It drives me nuts when people make statements like "there's no *need* for this" when in fact they really should be saying "*I* have no need for this".  If we want to be honest, there's no *need* for most of the features in your smartphone.  They provide efficiencies and entertainment that make life easier or more fun for a lot of people - but they are not *necessary*.

 

When reading through this thread, I also saw several people jump in and comment with nothing more to say than "someone else already did this" - as if to point out that Apple wasn't the first with this feature and didn't invent the technology.  To them, I say "who cares?"  It's a great new feature that will provide value to many people.  I'm sorry if it doesn't fit in with your lifestyle or communications technique however, there are many of us who will use it and love it.  Hopefully, the next new feature will be more to your liking.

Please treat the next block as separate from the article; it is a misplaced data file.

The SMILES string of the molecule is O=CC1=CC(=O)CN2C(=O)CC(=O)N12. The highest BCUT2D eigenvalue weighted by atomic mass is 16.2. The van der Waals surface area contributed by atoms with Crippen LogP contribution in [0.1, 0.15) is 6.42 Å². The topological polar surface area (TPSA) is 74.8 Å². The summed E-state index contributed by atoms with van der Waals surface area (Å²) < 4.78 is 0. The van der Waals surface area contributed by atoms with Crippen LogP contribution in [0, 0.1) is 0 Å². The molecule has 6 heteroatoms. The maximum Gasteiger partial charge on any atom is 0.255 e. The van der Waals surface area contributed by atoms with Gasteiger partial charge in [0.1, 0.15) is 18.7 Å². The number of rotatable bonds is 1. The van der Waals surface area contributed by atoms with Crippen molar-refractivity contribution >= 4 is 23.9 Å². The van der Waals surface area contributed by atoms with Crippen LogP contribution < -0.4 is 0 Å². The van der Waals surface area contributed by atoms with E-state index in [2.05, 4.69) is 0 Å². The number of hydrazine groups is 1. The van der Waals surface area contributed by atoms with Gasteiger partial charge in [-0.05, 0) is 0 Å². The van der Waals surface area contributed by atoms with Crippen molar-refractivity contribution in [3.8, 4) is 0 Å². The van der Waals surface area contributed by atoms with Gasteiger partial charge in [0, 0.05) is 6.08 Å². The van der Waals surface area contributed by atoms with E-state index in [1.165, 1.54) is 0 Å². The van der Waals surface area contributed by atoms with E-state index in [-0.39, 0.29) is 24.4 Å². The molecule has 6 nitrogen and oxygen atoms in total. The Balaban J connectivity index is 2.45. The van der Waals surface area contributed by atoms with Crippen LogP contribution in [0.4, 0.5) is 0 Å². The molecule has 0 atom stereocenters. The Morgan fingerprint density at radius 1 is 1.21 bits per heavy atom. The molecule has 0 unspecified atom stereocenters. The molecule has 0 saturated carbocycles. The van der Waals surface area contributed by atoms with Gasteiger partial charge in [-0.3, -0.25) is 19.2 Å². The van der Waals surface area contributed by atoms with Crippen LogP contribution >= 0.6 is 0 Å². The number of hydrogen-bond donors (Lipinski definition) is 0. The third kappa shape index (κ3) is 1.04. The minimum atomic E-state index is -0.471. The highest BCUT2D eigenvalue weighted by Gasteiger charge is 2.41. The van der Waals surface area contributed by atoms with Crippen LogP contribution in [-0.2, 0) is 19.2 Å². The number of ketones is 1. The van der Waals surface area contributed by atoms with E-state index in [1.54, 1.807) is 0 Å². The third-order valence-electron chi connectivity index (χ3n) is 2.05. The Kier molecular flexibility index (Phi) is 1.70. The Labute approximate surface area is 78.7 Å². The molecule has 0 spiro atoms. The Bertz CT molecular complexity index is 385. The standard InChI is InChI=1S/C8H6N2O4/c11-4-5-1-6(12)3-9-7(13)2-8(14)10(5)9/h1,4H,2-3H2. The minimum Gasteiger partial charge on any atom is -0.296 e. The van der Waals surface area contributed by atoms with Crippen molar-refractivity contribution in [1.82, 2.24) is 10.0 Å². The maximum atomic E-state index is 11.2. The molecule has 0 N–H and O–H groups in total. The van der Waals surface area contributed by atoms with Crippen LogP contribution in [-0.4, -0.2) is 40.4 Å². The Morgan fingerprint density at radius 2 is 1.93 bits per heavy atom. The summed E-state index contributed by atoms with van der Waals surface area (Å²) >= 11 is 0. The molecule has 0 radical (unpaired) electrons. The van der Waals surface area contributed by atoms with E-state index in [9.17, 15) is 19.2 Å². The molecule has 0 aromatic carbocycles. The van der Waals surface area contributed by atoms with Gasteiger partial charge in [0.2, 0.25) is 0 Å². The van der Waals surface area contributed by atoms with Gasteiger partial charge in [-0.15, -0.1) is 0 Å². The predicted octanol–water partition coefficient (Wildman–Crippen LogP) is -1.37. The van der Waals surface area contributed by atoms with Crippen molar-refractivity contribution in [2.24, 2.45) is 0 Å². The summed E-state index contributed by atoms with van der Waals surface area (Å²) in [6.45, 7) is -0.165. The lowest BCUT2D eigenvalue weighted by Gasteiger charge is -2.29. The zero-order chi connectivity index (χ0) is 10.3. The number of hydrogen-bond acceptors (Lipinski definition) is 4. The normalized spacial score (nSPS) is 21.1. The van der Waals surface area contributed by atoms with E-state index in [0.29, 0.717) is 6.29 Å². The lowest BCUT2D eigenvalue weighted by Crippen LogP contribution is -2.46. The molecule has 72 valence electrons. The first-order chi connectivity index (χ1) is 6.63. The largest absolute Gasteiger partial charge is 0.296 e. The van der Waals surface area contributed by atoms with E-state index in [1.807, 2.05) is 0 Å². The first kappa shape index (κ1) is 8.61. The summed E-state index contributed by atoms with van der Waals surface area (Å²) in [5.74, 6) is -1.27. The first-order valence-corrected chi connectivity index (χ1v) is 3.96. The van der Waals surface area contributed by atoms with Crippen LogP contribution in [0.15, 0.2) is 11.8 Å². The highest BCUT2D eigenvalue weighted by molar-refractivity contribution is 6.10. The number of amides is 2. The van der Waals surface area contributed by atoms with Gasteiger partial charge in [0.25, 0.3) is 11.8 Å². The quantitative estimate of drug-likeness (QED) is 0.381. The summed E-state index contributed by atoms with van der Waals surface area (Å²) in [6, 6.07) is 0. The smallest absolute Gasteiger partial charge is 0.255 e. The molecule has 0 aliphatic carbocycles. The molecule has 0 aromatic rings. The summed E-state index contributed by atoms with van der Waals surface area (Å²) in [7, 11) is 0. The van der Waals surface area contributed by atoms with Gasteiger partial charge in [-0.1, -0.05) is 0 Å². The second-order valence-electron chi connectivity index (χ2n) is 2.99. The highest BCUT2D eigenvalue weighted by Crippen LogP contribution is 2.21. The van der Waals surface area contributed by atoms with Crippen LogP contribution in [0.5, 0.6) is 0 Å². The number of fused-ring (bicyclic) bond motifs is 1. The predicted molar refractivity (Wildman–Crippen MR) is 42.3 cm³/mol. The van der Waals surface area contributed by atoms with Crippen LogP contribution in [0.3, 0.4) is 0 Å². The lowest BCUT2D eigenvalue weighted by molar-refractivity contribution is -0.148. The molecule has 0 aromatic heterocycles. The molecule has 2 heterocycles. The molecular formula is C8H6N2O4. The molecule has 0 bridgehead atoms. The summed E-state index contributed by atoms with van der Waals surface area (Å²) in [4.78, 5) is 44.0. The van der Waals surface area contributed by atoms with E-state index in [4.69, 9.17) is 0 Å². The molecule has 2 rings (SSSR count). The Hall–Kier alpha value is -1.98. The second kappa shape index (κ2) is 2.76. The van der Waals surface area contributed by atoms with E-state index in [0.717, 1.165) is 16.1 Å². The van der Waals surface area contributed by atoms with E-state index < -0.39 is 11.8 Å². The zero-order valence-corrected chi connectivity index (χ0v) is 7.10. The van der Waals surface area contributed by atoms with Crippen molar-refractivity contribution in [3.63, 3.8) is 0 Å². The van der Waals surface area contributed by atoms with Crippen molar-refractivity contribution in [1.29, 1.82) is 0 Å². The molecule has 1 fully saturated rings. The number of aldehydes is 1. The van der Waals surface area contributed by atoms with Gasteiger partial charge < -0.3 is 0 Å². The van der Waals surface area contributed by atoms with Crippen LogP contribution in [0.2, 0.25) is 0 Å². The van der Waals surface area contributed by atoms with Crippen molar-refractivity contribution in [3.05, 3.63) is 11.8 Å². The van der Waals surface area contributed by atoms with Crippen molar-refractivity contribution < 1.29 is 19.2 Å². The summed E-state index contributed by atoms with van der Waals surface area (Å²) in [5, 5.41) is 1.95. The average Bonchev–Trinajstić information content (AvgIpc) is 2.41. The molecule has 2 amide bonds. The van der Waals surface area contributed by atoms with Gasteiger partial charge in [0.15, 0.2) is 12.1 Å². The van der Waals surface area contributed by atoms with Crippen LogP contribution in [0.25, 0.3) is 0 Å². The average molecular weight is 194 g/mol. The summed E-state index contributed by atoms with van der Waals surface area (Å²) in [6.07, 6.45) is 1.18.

post #61 of 66

I have a hard time believing any analyst's claims of what he was told in a closed door meeting. I'll believe this when I see it or at least see a video of Tim Cook saying it. 

 

Until then, it's just another rumor. A good one but still a rumor

A non tech's thoughts on Apple stuff 

(She's family so I'm a little biased)

Reply

A non tech's thoughts on Apple stuff 

(She's family so I'm a little biased)

Reply
post #62 of 66
Quote:
Originally Posted by SolipsismX View Post

So instead of leaving a voice text that would take just a couple seconds to respond to a text I need to go into my phone app, locate the person to call, initiate the call, wait for it to ring through while hoping they don't pick up because I only want to leave a message, and then leave the message, then disconnect the call? That sounds more convenient to you?

It doesn't sound much more difficult. I assume you will closing iMessage when you have sent your voice message and locked your phone when you have done?
post #63 of 66
Quote:
Originally Posted by Crosslad View Post

It doesn't sound much more difficult. I assume you will closing iMessage when you have sent your voice message and locked your phone when you have done?